Superior Court Judge Jan Goldsmith has toppled controversial San Diego City Attorney Michael Aguirre from office with a resounding victory at the end of a bitter race, final election returns showed today.
With 100 percent of precincts reporting, Goldsmith has 59.5 percent of the vote compared to Aguirre’s 40.5 percent.
Both candidates went home Tuesday night without conceding defeat or
At an election party at the Westgate Hotel, Goldsmith said he ran “an honest campaign’’ and asserted that voters recognized there was “no blurring’’ of his views versus Aguirre’s.
The race was nonpartisan, although Goldsmith is a Republican and Aguirre is a Democrat, and the challenger said it appeared that many Democrats has crossed over to vote for him.
“The office is based upon the law, not politics or partisanship,’' Goldsmith said.
Without declaring victory, he said that if he wins, his top priority would be to “earn credibility.’'
He also said he would meet with the city attorney’s lawyers and staffers two weeks before being sworn in.
“This is not a meat axe to destroy,’' Goldsmith said. “This is a rebuilding process.’'
Aguirre held a news conference outside a downtown San Diego restaurant as the first ballot counts came in, but could not be found later in the evening.
He noted that it was shaping up as a good night in general for Democrats, with Barack Obama being elected president.
The city attorney’s race pitted an incumbent with a populist reputation against a judge who pledged to be less of an activist and to focus on the office’s core functions of advising and representing city officials.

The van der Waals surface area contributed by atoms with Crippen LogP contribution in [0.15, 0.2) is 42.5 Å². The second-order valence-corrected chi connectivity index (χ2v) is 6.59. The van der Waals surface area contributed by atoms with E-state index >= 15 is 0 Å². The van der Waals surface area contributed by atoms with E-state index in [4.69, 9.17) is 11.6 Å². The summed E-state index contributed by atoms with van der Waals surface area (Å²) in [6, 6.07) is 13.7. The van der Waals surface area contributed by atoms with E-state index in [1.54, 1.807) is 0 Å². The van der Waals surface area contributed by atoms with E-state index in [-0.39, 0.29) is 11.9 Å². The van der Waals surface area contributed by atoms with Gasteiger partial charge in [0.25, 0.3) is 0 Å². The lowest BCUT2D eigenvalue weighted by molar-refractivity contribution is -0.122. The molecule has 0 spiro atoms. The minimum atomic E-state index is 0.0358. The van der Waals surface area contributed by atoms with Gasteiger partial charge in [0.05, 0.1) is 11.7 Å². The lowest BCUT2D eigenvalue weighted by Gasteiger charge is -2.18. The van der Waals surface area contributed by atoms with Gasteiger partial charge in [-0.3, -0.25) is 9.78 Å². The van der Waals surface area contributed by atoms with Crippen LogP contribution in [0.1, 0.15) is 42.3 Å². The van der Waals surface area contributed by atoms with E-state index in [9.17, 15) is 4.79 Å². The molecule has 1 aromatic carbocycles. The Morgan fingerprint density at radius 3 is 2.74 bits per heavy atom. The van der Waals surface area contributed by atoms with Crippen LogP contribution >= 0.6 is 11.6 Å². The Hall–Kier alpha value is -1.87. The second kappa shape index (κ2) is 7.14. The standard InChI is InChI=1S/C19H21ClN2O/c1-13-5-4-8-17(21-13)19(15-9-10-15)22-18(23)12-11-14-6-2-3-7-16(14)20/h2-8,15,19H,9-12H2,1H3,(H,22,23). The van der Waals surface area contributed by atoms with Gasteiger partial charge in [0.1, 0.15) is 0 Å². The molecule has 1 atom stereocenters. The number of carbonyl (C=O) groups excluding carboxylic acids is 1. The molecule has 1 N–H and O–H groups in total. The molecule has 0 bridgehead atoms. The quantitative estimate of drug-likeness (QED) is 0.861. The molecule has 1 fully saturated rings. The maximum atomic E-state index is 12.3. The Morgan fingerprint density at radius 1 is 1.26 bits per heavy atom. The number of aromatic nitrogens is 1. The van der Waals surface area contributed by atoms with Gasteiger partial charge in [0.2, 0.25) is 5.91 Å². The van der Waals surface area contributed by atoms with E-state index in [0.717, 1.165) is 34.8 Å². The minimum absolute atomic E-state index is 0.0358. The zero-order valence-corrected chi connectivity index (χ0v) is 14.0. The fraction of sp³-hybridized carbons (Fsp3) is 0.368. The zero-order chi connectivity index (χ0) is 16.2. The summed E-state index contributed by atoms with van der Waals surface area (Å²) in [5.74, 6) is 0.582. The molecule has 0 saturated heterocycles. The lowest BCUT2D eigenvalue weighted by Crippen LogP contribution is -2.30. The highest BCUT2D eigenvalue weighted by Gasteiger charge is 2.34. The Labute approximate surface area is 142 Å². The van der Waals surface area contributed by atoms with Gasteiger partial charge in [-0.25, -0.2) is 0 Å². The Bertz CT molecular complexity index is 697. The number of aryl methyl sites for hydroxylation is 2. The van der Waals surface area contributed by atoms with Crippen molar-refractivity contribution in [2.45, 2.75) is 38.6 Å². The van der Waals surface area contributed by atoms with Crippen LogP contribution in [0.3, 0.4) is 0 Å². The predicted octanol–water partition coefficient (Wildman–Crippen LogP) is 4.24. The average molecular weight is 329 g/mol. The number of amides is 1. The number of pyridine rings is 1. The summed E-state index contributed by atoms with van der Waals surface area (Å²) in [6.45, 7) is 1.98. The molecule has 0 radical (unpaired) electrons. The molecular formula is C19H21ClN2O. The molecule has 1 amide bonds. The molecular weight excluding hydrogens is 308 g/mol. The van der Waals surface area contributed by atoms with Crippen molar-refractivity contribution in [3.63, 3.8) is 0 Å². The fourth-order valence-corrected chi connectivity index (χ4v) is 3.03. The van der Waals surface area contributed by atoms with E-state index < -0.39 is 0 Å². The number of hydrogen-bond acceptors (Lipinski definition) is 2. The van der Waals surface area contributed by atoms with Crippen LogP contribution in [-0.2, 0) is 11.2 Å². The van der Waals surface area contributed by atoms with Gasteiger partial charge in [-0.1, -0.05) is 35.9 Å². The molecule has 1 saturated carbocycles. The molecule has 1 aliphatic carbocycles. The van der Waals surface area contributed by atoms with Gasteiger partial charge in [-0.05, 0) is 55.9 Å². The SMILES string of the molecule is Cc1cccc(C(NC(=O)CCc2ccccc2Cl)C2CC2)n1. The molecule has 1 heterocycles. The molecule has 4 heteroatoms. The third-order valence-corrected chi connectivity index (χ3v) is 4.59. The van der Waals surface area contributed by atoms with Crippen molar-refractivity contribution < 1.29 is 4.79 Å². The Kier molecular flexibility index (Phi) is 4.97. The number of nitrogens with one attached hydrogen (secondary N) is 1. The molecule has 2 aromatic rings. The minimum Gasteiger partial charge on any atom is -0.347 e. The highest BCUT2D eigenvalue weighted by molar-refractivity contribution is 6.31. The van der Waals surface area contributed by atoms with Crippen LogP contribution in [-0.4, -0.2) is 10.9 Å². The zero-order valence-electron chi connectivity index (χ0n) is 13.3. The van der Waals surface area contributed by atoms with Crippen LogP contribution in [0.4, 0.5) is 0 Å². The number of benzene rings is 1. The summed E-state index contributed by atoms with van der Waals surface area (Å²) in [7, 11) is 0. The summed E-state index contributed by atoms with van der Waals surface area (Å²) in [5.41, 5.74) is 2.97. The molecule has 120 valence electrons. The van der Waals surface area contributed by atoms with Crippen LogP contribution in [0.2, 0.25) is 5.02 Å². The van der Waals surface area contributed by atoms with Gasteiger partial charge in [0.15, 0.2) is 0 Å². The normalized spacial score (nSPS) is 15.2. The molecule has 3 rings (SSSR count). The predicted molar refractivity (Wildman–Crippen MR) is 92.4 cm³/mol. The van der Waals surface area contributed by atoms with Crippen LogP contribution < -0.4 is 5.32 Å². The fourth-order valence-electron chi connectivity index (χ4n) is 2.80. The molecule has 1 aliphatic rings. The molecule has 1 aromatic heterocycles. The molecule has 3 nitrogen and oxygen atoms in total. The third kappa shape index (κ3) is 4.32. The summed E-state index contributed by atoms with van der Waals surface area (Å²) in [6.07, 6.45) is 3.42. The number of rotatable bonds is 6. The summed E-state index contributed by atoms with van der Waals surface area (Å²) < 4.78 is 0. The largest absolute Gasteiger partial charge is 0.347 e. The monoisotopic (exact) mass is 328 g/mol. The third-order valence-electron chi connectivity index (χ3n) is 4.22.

Since taking office in 2004, Aguirre has launched numerous investigations and lawsuits, in the process alienating many city officials, including City Council members, the mayor, the police chief and union heads.
Goldsmith, on leave as a San Diego Superior Court judge, made returning the focus of the City Attorney’s Office to legal matters, not politics, a central theme of his campaign. He accused of Aguirre of pandering for headlines instead of following the letter of the law.
Goldsmith said some of Aguirre’s lawsuits were frivolous and charged that the city attorney spent tens of millions of dollars to hire outside attorneys.
Aguirre finished second in June’s primary election, garnering 29 percent of the vote to Goldsmith’s 32 percent. There were three other candidates vying for the office in the primary, and since no one won a majority, a runoff election was held.
The city attorney’s tenure has been storied.
Aguirre battled over the past four years to reverse pension deals he maintains were granted illegally and contributed to San Diego’s more than $1 billion retirement fund shortfall. Last year, a judge threw out Aguirre’s lawsuit. An appeal is pending.
Aguirre’s investigation into the construction of the Sunroad office tower adjacent to Montgomery Field deemed too tall by the Federal Aviation Administration led to the building’s height being reduced.
The contentious debate over the building prompted Aguirre to label some city officials, including Mayor Jerry Sanders, corrupt.
The city attorney sued major home lender like Countrywide and Washington Mutual in an attempt to halt the spread of foreclosures stemming from predatory lending practices in San Diego.
His office recovered more than $20 million in fees charged by consultants hired to help San Diego out of its fiscal problems. He also got a $150 million verdict against the city overturned in a lawsuit by South Bay developer Roque De La Fuente.
However, Mayor Sanders and police Chief William Lansdowne recently said Aguirre was “reckless’’ for suggesting that the entire city be evacuated during last year’s wildfires.
Sanders also said Aguirre exposed the city to lawsuits when he suggested municipal water lines were to blame for a landslide that damaged or destroyed nine homes and left a gapping hole on Mount Soledad.
Aguirre asked voters to let him continue his role as an “independent’’ city attorney.